I just spent the day at Progress Software's annual analyst day. The highlight of the event is, always, to hear from their customers about how they are getting real things done. This year we heard from: EMC, Sallie Mae, TD Securities, Royal Dikzwager, BT Global Services, Lincoln Financial Group, Sabre Holdings, and Fiserv.
The theme: High velocity business demands high velocity technologies such as complex event processing, enterprise infrastructure, data infrastrcuture, and others.
But, this post is about Kenneth Rugg, VP and GM of Integration Infrastrcuture for Progress Software, comments on open source software.
Many years ago as I started researching and analyzing the differences between major BI vendors, one criterion that I always used was whether these vendors ate their own dog food. In other words, did a vendor executive team use the same solutions for data collection, building metrics and dashboards to run their own companies that they also tried to sell to their clients? Those who did tended to score higher in my evaluations.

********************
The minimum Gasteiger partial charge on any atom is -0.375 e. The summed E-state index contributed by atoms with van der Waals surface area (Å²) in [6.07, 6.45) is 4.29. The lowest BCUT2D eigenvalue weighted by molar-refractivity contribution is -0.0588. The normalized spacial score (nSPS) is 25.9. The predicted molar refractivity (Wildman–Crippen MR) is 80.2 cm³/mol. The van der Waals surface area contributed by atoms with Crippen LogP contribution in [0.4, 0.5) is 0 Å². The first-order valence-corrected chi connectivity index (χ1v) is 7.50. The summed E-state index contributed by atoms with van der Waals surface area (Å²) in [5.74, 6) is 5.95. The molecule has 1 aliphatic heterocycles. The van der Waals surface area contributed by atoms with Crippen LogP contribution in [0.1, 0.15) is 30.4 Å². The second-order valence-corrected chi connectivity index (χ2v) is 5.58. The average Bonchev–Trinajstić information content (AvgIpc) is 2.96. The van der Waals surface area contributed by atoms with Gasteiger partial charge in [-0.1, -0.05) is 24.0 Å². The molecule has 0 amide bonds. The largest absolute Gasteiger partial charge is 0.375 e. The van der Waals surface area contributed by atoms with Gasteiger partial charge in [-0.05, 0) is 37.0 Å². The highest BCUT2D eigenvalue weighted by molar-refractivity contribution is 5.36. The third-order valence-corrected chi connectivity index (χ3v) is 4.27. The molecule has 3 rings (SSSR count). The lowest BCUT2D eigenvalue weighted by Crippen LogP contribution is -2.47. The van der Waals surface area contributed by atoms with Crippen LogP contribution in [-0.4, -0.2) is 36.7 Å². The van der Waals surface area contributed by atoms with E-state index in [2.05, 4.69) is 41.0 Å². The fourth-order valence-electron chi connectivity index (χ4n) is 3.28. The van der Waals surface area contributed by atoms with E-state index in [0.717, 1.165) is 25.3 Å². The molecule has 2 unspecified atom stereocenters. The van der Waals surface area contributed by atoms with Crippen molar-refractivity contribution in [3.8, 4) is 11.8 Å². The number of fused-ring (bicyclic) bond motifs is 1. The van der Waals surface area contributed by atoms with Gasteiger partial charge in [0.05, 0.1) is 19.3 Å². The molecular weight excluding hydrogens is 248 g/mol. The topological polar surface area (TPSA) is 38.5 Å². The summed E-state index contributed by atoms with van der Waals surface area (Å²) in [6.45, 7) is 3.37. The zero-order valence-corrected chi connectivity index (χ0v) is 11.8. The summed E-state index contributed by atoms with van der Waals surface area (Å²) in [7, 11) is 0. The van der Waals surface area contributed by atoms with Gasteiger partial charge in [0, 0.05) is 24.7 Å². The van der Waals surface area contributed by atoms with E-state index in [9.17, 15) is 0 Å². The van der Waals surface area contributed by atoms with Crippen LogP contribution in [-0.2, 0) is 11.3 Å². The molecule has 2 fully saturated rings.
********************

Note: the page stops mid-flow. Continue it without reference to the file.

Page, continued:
The same guiding principle is applicable to Forrester: you have to eat your own dog food in order to convince the clients to buy your products and services. Hence, our methodologies, such as Forrester Waves are completely open and transparent (thank you, Doug Henschen, for recognizing this in your recent blog), and we encourage our clients to challenge us on every point made in our Waves.
During the last three months I have been talking to many people on what a software development process looks like to them in the 21st century — you have seen some of the initial thoughts and ideas posted in this blog. The community seems full of different views as to what makes a process, or even if process, as we currently think of it, is right for software development teams.
It is clear that software development is NOT the same as other manufacturing processes, and that organizations that approach software development in that manner do not exploit the opportunity for innovation or develop an efficient process.
In the pursuit of building better software, it has always been the belief of most senior managers that if you have a good process you will get great software; that problems with software can be attributed to problems with process. Many people are now questioning that traditional mindset, believing that changing the tasks, work products, and responsibilities within the process does not lead to success, but a focus on culture, knowledge, and skills will instead improve the end product. This change in emphasis is embodied by the Agile methods movement and described nicely in one principle in the Agile manifesto ‘Individuals and interactions over process and tools’.